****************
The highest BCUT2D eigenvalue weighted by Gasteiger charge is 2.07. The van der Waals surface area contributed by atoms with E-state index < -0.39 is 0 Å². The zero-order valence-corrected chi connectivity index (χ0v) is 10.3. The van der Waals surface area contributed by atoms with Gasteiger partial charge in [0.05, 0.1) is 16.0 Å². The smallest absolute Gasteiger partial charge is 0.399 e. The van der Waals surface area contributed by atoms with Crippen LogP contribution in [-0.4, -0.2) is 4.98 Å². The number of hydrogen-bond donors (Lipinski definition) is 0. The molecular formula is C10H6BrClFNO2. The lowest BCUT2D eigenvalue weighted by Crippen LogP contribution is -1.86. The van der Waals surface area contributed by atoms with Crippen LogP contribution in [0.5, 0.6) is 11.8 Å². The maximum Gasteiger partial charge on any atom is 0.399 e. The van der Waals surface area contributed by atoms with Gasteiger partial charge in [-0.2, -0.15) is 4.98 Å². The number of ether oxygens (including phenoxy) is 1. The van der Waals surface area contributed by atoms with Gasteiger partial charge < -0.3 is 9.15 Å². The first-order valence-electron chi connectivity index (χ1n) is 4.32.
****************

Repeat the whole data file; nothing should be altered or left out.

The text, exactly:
The highest BCUT2D eigenvalue weighted by Gasteiger charge is 2.07. The van der Waals surface area contributed by atoms with E-state index < -0.39 is 0 Å². The zero-order valence-corrected chi connectivity index (χ0v) is 10.3. The van der Waals surface area contributed by atoms with Gasteiger partial charge in [0.05, 0.1) is 16.0 Å². The smallest absolute Gasteiger partial charge is 0.399 e. The van der Waals surface area contributed by atoms with Crippen LogP contribution in [-0.4, -0.2) is 4.98 Å². The number of hydrogen-bond donors (Lipinski definition) is 0. The molecular formula is C10H6BrClFNO2. The lowest BCUT2D eigenvalue weighted by Crippen LogP contribution is -1.86. The van der Waals surface area contributed by atoms with Crippen LogP contribution in [0.5, 0.6) is 11.8 Å². The maximum Gasteiger partial charge on any atom is 0.399 e. The van der Waals surface area contributed by atoms with Gasteiger partial charge in [-0.2, -0.15) is 4.98 Å². The number of ether oxygens (including phenoxy) is 1. The van der Waals surface area contributed by atoms with Gasteiger partial charge < -0.3 is 9.15 Å². The first-order valence-electron chi connectivity index (χ1n) is 4.32.